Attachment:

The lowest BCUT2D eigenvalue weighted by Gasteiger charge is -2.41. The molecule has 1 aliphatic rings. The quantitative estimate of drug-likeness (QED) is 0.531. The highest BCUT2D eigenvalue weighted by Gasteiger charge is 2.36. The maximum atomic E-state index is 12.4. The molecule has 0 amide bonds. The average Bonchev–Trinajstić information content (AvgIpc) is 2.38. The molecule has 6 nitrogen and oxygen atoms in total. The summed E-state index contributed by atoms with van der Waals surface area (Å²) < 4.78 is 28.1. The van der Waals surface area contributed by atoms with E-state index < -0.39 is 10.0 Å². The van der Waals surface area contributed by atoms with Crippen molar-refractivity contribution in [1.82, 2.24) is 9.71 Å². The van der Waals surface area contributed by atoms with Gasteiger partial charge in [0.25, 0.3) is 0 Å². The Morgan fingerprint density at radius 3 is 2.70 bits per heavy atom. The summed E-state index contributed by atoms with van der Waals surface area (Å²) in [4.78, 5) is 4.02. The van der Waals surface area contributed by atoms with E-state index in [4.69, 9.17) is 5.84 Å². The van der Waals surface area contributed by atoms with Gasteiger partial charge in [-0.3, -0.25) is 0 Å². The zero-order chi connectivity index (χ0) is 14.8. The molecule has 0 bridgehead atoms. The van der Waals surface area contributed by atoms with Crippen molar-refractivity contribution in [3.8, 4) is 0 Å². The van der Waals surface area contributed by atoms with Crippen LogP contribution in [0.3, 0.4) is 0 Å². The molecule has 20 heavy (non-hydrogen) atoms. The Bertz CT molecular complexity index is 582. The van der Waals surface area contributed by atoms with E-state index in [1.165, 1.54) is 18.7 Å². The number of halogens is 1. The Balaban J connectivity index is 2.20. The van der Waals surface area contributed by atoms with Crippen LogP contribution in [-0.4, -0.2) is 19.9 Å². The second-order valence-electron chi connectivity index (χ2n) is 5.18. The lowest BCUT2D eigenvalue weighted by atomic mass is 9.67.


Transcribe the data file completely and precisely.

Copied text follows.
The lowest BCUT2D eigenvalue weighted by Gasteiger charge is -2.41. The molecule has 1 aliphatic rings. The quantitative estimate of drug-likeness (QED) is 0.531. The highest BCUT2D eigenvalue weighted by Gasteiger charge is 2.36. The maximum atomic E-state index is 12.4. The molecule has 0 amide bonds. The average Bonchev–Trinajstić information content (AvgIpc) is 2.38. The molecule has 6 nitrogen and oxygen atoms in total. The summed E-state index contributed by atoms with van der Waals surface area (Å²) < 4.78 is 28.1. The van der Waals surface area contributed by atoms with E-state index < -0.39 is 10.0 Å². The van der Waals surface area contributed by atoms with Crippen molar-refractivity contribution in [1.82, 2.24) is 9.71 Å². The van der Waals surface area contributed by atoms with Gasteiger partial charge in [0.25, 0.3) is 0 Å². The Morgan fingerprint density at radius 3 is 2.70 bits per heavy atom. The summed E-state index contributed by atoms with van der Waals surface area (Å²) in [4.78, 5) is 4.02. The van der Waals surface area contributed by atoms with E-state index in [4.69, 9.17) is 5.84 Å². The van der Waals surface area contributed by atoms with Gasteiger partial charge in [-0.3, -0.25) is 0 Å². The zero-order chi connectivity index (χ0) is 14.8. The molecule has 0 bridgehead atoms. The van der Waals surface area contributed by atoms with Crippen molar-refractivity contribution in [3.8, 4) is 0 Å². The van der Waals surface area contributed by atoms with Crippen LogP contribution in [0.3, 0.4) is 0 Å². The molecule has 20 heavy (non-hydrogen) atoms. The Bertz CT molecular complexity index is 582. The van der Waals surface area contributed by atoms with E-state index in [1.165, 1.54) is 18.7 Å². The number of halogens is 1. The Balaban J connectivity index is 2.20. The van der Waals surface area contributed by atoms with Crippen LogP contribution in [-0.4, -0.2) is 19.9 Å². The second-order valence-electron chi connectivity index (χ2n) is 5.18. The lowest BCUT2D eigenvalue weighted by atomic mass is 9.67.